**Remark 2.3.** The important consequence of Theorem 2.1 is that the preconditioned matrix have minimal polynomials of degree at most 2. Therefore, a Krylov subspace method like GMRES applied to a preconditioned linearsystems with coefficient matrix converges in 2 iterations or less, in exact arithmetic [38]. By the above discussion, the choice of the optimal parameter *s* of the preconditioner *H _{s}* is equal to 1. Investigating the preconditioner

*R*, it is very difficult to determine the optimal parameter

_{k}*k*.

Next, we consider the positive definite block triangular preconditioner as follows:

where *W* ∈ ^{m×m} is a symmetric positive definite matrix and *h* > 0.

Similarly, we can get the following results.

**Lemma 2.2. *** Suppose that A is symmetric positive semidefinite with nullity r *(*r < m*)

*, B has full rank and*λ

*is an eigenvalue of with eigenvector*(

*v, q*)

*. Then*λ = 1

*is an eigenvalue of with multiplicity n, and*λ

*= - is an eigenvalue with multiplicity r. The remaining m - r eigenvalues are*

* where * µ* are defined by *(2.4)*. In addition, , and are defined by Lemma *2.1*. Then a set of linear independent eigenvectors corresponding to * λ = 1* can be found: the n-m vectors *(*y _{i} , *0)

*, the r vectors*(

*x*

_{i }, W^{-1}

*Bx*)

_{i}*and the m - r vectors*(

*z*

_{i }, W^{-1}

*Bz*)

_{i}*. The r vectors*(

*x*

_{i }, -hW^{-1}

*Bx*)

_{i}*are eigenvectors associated with*λ = -.

**Theorem 2.2.** * Suppose that A is symmetric positive semidefinite with nullity m. Then the preconditioned matrix has precisely two eigenvalues: * λ = 1*, of multiplicity n, and * λ* = -, of multiplicity m. Moreover, if h = *1*, the preconditioned matrix has precisely two eigenvalues: * λ = 1*, of multiplicity n, and * λ = -1*, of multiplicity m. *

From Theorem 2.2, it is not difficult to find that the choice of the optimal parameter *h*( > 0) of the preconditioner *T _{h}* is equal to 1.

**3 A single column nonzero (1,2) block preconditioner**

We consider the following single column nonzero (1,2) block preconditioner:

where *b _{i}* denotes the column

*i*of

*B*, and

^{T}*e*is the

_{i}*i*-th column of the

*m×m*identify matrix,

It is not difficult to find that *A + B ^{T}*

*B*is nonsingular because

*A*is symmetric positive semidefinite and is symmetric positive definite.

The spectral properties of *T*^{-1}* *are presented in the following theorem:

**Theorem 3.1.** * The preconditioned matrix T ^{-}*

^{1}

*has*λ = 1

*with multiplicity n and*λ = -1

*with multiplicity m -*1

*. Corresponding eigenvectors can be explicitly found in terms of the null space and column space of A.*

**Proof. ** Let λ be any eigenvalue of *T*^{-1}, and *z* = (*x, y*) be the corresponding eigenvector. Then *T*^{-1}*z* = λ*z*, i.e.,

Let *QR* = [*Y Z*][*R ^{T}* 0

^{T}]

^{T}be an orthogonal factorization of

*B*, where

^{T}*R*∈

^{m×m}is upper triangular,

*Y*∈

^{n×m}, and

*Z*∈

^{n×(n-m)}is a basis of the null space of

*B*. Premultiplying (3.1) by the nonsingular and square matrix

and postmultiplying by its transpose gives

By inspection, we check λ = 1, which reduces the above equation to

Immediately, there exist *n - m* corresponding eigenvectors of the form (*x _{z} , x_{y }, y*) = (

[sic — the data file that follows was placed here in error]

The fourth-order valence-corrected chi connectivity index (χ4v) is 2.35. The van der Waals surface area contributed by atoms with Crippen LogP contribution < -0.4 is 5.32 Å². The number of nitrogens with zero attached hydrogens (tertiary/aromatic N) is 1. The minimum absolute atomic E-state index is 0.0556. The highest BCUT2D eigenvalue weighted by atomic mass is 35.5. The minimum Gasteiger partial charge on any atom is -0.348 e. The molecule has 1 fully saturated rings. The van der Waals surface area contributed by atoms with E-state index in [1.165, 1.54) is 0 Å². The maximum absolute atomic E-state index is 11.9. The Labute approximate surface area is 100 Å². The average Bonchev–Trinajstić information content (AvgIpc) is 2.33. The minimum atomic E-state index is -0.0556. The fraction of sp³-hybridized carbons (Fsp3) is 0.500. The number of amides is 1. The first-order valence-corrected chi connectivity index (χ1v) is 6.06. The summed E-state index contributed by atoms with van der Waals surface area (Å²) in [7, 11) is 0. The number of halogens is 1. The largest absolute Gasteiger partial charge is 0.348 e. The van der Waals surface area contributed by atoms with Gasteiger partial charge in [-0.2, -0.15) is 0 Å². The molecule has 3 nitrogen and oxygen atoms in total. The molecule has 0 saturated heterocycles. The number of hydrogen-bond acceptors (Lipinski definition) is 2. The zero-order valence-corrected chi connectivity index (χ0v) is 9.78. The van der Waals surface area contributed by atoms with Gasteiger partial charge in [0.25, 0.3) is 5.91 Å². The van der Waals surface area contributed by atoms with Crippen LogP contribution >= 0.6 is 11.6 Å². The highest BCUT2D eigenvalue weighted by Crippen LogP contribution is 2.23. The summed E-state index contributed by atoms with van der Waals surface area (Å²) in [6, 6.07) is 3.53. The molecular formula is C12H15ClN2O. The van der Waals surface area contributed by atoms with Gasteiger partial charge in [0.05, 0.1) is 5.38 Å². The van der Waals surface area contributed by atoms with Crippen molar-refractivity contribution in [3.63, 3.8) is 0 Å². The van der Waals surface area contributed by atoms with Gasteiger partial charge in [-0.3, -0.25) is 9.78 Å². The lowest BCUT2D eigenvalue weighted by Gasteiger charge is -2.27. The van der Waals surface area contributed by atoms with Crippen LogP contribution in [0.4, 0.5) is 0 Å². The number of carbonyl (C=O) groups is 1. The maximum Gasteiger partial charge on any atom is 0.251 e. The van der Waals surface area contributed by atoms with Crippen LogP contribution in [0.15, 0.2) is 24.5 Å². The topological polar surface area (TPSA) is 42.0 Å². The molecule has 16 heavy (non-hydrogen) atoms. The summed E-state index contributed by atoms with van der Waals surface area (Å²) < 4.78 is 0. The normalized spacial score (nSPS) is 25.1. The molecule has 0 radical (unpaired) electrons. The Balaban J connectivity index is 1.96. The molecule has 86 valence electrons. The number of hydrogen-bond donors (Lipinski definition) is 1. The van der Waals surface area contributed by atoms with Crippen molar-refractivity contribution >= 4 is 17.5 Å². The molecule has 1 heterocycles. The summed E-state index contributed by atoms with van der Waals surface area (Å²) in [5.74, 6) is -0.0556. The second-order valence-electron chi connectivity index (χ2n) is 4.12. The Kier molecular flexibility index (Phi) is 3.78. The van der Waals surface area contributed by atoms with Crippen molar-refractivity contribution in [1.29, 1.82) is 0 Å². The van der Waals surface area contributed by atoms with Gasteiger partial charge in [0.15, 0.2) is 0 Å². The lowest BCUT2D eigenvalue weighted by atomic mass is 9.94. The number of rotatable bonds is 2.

*u*, 0, 0) for (

*n - m*) linearly independent vectors

*u*. At the same time, we can find that there have m linearly independent eigenvectors, corresponding to λ = 1, which can be written (

*x*) = . That is, there exist

_{z}, x_{y }, y*n*linearly independent eigenvectors corresponding to λ = 1.

It is not difficult to get that there exist *m* - 1 eigenvectors corresponding to λ = -1. Indeed, substituting λ = -1 requires finding a solution to

Vectors *x _{z} , x_{y }, y* can be found to solve this equation. Consider any

*x**= + in the null space of A. Then A+A = 0, and we are left with finding a y such that

for the fixed . Further, we get

By (3.3), we get y = . Substituting it into (3.2) requires = 0. In general, we can find exactly *m* - 1 eigenvectors orthogonal to *r _{i}*. That is, there are

*m*- 1 eigenvectors of the form (

*x*) = , where is orthogonal to

_{z}, x_{y }, y*r*, corresponding to λ = -1.

_{i}□

**Remark 3.1. ** The following preconditioner was considered in [17], that is,

where *W* = γ*I* ( γ > 0) and . In practice, the preconditioner can be with riskiness. In fact, if *A* is a symmetric positive semidefinite matrix with highly nullity, then *A* + *B* may become singular because *I* - *e _{i}* is symmetric positive semidefinite. In our numerical experiments, we find that the preconditioner for solving (1.2) leads to the deterioration of performance when

*i*= 1. In this case, the preconditioner is singular.

**4 Numerical experiments**

In this section, two examples are given to demonstrate the performance of our preconditioning approach. In our numerical experiments, all the computations are done with MATLAB 7.0. The machine we have used is a PC-Intel(R), Core(TM)2 CPU T7200 2.0 GHz, 1024M of RAM. The initial guess is takento be

*x*^{(0)} = 0

and the stopping criterion is chosen as follows:

||*b* -* x*^{(k)}||_{2} __<__ 10^{-6}||*b*||_{2}.

**Example 1.** We consider the two-dimensional static Maxwell equations (1.1) in an L-shaped domain ([-1,1]×[-1,1]-[-1,0]×[0,1]). For simplicity, we take a finite element subdivision like Figure 1. Information on sparsity of the relevant matrices is given in Table 1. The test problem is set up so that theright hand side function is equal to 1 throughout the domain.